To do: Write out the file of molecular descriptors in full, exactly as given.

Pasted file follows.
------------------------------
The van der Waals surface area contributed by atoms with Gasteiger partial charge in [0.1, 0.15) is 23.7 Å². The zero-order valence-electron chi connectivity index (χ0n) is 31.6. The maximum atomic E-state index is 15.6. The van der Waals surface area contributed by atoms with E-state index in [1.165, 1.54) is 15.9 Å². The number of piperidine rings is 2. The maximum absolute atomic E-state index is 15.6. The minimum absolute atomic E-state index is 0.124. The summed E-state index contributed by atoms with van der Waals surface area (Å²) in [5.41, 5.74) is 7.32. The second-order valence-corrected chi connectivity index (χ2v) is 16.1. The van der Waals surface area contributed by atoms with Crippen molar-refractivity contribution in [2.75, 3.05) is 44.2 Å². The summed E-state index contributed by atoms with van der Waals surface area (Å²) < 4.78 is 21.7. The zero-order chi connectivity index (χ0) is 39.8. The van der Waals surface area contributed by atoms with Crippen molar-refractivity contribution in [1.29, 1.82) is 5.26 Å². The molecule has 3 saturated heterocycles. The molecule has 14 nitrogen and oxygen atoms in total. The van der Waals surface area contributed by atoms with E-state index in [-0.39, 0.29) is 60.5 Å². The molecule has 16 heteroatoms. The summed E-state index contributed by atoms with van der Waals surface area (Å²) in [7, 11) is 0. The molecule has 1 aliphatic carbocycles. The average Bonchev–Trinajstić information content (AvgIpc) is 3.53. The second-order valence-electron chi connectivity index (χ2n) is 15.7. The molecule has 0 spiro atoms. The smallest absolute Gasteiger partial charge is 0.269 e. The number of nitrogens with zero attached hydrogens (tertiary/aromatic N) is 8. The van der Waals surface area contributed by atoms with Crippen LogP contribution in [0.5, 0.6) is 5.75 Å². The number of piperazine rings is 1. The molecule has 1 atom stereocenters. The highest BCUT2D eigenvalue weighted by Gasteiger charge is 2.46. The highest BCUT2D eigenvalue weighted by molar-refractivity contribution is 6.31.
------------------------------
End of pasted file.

The van der Waals surface area contributed by atoms with Gasteiger partial charge in [0.1, 0.15) is 23.7 Å². The zero-order valence-electron chi connectivity index (χ0n) is 31.6. The maximum atomic E-state index is 15.6. The van der Waals surface area contributed by atoms with E-state index in [1.165, 1.54) is 15.9 Å². The number of piperidine rings is 2. The maximum absolute atomic E-state index is 15.6. The minimum absolute atomic E-state index is 0.124. The summed E-state index contributed by atoms with van der Waals surface area (Å²) in [5.41, 5.74) is 7.32. The second-order valence-corrected chi connectivity index (χ2v) is 16.1. The van der Waals surface area contributed by atoms with Crippen molar-refractivity contribution in [2.75, 3.05) is 44.2 Å². The summed E-state index contributed by atoms with van der Waals surface area (Å²) < 4.78 is 21.7. The zero-order chi connectivity index (χ0) is 39.8. The van der Waals surface area contributed by atoms with Crippen molar-refractivity contribution in [1.29, 1.82) is 5.26 Å². The molecule has 3 saturated heterocycles. The molecule has 14 nitrogen and oxygen atoms in total. The van der Waals surface area contributed by atoms with E-state index in [-0.39, 0.29) is 60.5 Å². The molecule has 16 heteroatoms. The summed E-state index contributed by atoms with van der Waals surface area (Å²) in [7, 11) is 0. The molecule has 1 aliphatic carbocycles. The average Bonchev–Trinajstić information content (AvgIpc) is 3.53. The second-order valence-electron chi connectivity index (χ2n) is 15.7. The molecule has 0 spiro atoms. The smallest absolute Gasteiger partial charge is 0.269 e. The number of nitrogens with zero attached hydrogens (tertiary/aromatic N) is 8. The van der Waals surface area contributed by atoms with Crippen LogP contribution in [0.5, 0.6) is 5.75 Å². The number of piperazine rings is 1. The molecule has 1 atom stereocenters. The highest BCUT2D eigenvalue weighted by Gasteiger charge is 2.46. The highest BCUT2D eigenvalue weighted by molar-refractivity contribution is 6.31.